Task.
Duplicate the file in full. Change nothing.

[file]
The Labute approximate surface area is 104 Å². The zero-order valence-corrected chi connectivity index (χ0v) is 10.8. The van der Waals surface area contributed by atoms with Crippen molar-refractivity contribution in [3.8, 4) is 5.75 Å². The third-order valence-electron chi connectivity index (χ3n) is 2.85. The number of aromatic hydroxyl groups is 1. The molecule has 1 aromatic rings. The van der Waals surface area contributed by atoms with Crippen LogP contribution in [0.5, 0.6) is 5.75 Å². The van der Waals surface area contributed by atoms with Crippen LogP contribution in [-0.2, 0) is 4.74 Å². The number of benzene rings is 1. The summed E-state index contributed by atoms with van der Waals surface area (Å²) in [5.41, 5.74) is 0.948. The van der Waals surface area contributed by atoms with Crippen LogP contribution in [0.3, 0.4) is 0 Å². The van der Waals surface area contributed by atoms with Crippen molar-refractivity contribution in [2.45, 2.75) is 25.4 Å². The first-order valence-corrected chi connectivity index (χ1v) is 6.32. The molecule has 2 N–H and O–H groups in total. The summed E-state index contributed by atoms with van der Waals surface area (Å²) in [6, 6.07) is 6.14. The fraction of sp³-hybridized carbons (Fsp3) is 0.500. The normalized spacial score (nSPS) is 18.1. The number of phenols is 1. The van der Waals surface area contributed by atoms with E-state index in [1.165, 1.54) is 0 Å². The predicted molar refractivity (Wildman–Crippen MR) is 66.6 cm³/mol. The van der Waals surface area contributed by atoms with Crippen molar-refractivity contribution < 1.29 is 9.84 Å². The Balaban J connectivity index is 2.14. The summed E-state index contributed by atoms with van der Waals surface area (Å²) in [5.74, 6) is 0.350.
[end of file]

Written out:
The Labute approximate surface area is 104 Å². The zero-order valence-corrected chi connectivity index (χ0v) is 10.8. The van der Waals surface area contributed by atoms with Crippen molar-refractivity contribution in [3.8, 4) is 5.75 Å². The third-order valence-electron chi connectivity index (χ3n) is 2.85. The number of aromatic hydroxyl groups is 1. The molecule has 1 aromatic rings. The van der Waals surface area contributed by atoms with Crippen LogP contribution in [0.5, 0.6) is 5.75 Å². The van der Waals surface area contributed by atoms with Crippen LogP contribution in [-0.2, 0) is 4.74 Å². The number of benzene rings is 1. The summed E-state index contributed by atoms with van der Waals surface area (Å²) in [5.41, 5.74) is 0.948. The van der Waals surface area contributed by atoms with Crippen LogP contribution in [0.3, 0.4) is 0 Å². The van der Waals surface area contributed by atoms with Crippen molar-refractivity contribution in [2.45, 2.75) is 25.4 Å². The first-order valence-corrected chi connectivity index (χ1v) is 6.32. The molecule has 2 N–H and O–H groups in total. The summed E-state index contributed by atoms with van der Waals surface area (Å²) in [6, 6.07) is 6.14. The fraction of sp³-hybridized carbons (Fsp3) is 0.500. The normalized spacial score (nSPS) is 18.1. The number of phenols is 1. The van der Waals surface area contributed by atoms with E-state index in [1.165, 1.54) is 0 Å². The predicted molar refractivity (Wildman–Crippen MR) is 66.6 cm³/mol. The van der Waals surface area contributed by atoms with Crippen molar-refractivity contribution < 1.29 is 9.84 Å². The Balaban J connectivity index is 2.14. The summed E-state index contributed by atoms with van der Waals surface area (Å²) in [5.74, 6) is 0.350.